We’re highlighting some brands and activations we think are crushing it:
Swarovski x Mastercard VR Showroom
Don’t get caught dead without this season’s hottest accessory: bedazzled VR goggles.
Swarovski and Mastercard teamed up to give prospective customers a private virtual tour of a high-end home, decked tastefully in Swarovski. A user hovering their focus over an item sees a pop-up item description and option to purchase.
This virtual reality activation is the first time that a checkout interface has been deployed seamlessly within the VR experience itself. There’s no need to save items for later, no switching between devices; with just a nod, that crystalline leopard statuette can be yours. Mastercard reports that the average time spent in the Swarovski activation is a staggering nine minutes. “If you can get someone to engage with you for nine minutes,” says the CEO of YouVisit, the platform that powered the checkout flow for Mastercard, “why do you want them to go somewhere else to complete the purchase?”
When Millennials are given the option between buying a luxury brand product or a luxury experience, 65.8% say they’d choose the experience. A well-developed AR or VR application, however, can make even items feel experiential.
Prada x Prada VR app
Remember how Prada was a laggard in the ecommerce game, refusing to sell certain products online until 2016? The brand is making up for lost time.
Prada created an immersive VR app that transports a user to an opulent, fantastical house of mirrors. The app drops a user into a darkened mansion. M.C. Escher-esque staircases twist and rise to cotton candy skies and kaleidoscopic canopies. Wild reeds and gargantuan flowers sprout from the slick checkered floor. Walking through the dreamscape, users may bump into actors Mia Goth, Mia Wasikowska, Dane DeHaan or Ansel Elgort.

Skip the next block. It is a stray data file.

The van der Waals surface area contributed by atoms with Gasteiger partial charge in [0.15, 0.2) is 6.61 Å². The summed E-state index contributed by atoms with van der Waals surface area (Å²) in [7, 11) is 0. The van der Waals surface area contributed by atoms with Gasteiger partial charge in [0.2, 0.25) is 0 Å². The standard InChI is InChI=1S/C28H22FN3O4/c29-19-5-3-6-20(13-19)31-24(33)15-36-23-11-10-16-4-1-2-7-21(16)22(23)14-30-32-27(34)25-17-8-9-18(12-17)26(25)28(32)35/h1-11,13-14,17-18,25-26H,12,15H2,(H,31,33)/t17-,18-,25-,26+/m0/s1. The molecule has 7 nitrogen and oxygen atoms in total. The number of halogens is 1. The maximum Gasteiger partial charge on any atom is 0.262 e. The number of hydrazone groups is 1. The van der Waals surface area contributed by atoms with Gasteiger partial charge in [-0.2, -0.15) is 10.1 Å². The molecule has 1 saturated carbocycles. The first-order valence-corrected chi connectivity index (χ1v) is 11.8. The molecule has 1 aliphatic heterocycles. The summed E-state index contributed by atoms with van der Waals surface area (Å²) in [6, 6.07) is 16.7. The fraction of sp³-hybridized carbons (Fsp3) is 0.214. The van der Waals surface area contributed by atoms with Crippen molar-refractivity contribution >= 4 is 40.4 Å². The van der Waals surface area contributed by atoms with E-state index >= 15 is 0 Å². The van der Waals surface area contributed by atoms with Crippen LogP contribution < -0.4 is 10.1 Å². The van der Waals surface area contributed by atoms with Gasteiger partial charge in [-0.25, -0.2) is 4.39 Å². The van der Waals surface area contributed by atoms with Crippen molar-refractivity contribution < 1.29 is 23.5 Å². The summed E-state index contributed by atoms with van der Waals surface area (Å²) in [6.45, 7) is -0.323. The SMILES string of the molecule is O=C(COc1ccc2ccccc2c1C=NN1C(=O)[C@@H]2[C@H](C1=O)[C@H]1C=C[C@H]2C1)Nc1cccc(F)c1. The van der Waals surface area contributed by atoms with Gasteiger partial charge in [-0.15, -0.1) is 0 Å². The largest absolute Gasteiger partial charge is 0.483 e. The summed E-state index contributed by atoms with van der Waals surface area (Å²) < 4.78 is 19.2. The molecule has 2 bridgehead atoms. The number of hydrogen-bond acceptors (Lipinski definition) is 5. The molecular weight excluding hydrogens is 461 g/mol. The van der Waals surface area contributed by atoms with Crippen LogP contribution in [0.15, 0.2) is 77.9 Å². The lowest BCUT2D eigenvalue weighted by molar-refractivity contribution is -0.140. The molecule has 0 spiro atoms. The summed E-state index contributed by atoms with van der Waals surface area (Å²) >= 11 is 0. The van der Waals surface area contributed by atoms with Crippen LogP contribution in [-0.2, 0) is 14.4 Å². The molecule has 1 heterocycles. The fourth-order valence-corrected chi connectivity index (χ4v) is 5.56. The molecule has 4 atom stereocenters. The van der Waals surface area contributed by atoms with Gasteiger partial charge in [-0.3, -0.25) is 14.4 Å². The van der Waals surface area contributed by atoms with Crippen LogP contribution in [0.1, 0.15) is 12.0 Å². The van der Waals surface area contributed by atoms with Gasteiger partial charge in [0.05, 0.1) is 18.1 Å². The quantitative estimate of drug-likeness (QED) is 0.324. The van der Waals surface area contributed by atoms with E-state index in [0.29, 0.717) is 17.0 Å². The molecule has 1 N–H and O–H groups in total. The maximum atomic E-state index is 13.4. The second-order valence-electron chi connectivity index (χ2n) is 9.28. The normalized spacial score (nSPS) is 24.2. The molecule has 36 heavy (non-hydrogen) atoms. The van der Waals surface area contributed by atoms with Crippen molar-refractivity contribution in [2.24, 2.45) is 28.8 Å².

Fragrance is an elusive category in terms of digital marketing, as the consumer has no opportunity to digitally interface with smell. Luxury brands, however, have always aimed to create an emotional or extrasensory appeal to their products. A luxury brand might craft an entire collection inspired by the French Riviera in hopes that the customer perceives the relaxed opulence.
Virtual and augmented reality, though, can instantly transport the customer to the coastline. Shoppers can browse through products not on a shop floor or a website, but against the sapphire seas of French beaches.
Burberry AR app
Last year, Burberry leveraged Apple ARKit (see what we’ve written about ARKit here… and here) to create an augmented reality experience on the brand’s mobile app. When a user opens the in-app camera, the world onscreen is populated with quirky illustrations by artist Danny Sangra: crowns, raindrops, clouds, camera flashes, and speech bubbles. (One particularly tongue-in-cheek speech bubble sequence: “What the heck is AR? Isn’t that what pirates say?”). The app exports images with borders of Burberry’s iconic plaid, perfectly packaged for social media sharing.